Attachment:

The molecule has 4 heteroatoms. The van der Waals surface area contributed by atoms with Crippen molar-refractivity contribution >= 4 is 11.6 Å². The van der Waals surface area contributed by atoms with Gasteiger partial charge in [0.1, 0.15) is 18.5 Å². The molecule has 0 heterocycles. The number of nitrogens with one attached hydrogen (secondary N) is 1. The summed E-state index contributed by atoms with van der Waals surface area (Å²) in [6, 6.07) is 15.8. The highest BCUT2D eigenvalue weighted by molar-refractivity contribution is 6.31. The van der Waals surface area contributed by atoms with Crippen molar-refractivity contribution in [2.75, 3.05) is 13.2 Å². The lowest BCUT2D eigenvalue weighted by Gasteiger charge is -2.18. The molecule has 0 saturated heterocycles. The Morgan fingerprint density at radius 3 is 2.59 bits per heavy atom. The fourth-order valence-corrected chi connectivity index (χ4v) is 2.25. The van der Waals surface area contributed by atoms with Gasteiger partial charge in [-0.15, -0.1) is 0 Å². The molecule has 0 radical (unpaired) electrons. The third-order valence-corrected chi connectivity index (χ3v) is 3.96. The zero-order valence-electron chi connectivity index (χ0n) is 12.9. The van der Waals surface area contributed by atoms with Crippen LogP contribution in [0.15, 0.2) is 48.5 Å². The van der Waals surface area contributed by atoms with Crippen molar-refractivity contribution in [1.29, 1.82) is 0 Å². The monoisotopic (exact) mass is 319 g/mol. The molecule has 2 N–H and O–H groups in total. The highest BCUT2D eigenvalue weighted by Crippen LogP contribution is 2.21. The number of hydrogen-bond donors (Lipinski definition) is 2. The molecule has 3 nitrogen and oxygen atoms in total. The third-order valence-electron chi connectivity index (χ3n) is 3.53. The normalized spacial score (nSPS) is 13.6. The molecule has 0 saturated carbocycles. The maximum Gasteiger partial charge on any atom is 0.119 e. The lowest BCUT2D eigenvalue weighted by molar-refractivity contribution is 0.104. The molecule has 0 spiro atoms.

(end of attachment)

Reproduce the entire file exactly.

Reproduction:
The molecule has 4 heteroatoms. The van der Waals surface area contributed by atoms with Crippen molar-refractivity contribution >= 4 is 11.6 Å². The van der Waals surface area contributed by atoms with Gasteiger partial charge in [0.1, 0.15) is 18.5 Å². The molecule has 0 heterocycles. The number of nitrogens with one attached hydrogen (secondary N) is 1. The summed E-state index contributed by atoms with van der Waals surface area (Å²) in [6, 6.07) is 15.8. The highest BCUT2D eigenvalue weighted by molar-refractivity contribution is 6.31. The van der Waals surface area contributed by atoms with Crippen molar-refractivity contribution in [2.75, 3.05) is 13.2 Å². The lowest BCUT2D eigenvalue weighted by Gasteiger charge is -2.18. The molecule has 0 saturated heterocycles. The Morgan fingerprint density at radius 3 is 2.59 bits per heavy atom. The fourth-order valence-corrected chi connectivity index (χ4v) is 2.25. The van der Waals surface area contributed by atoms with Gasteiger partial charge in [-0.15, -0.1) is 0 Å². The molecule has 0 radical (unpaired) electrons. The third-order valence-corrected chi connectivity index (χ3v) is 3.96. The zero-order valence-electron chi connectivity index (χ0n) is 12.9. The van der Waals surface area contributed by atoms with Crippen LogP contribution in [0.15, 0.2) is 48.5 Å². The van der Waals surface area contributed by atoms with Crippen molar-refractivity contribution in [1.29, 1.82) is 0 Å². The monoisotopic (exact) mass is 319 g/mol. The molecule has 2 N–H and O–H groups in total. The highest BCUT2D eigenvalue weighted by Crippen LogP contribution is 2.21. The number of hydrogen-bond donors (Lipinski definition) is 2. The molecule has 3 nitrogen and oxygen atoms in total. The third-order valence-electron chi connectivity index (χ3n) is 3.53. The normalized spacial score (nSPS) is 13.6. The molecule has 0 saturated carbocycles. The maximum Gasteiger partial charge on any atom is 0.119 e. The lowest BCUT2D eigenvalue weighted by molar-refractivity contribution is 0.104. The molecule has 0 spiro atoms.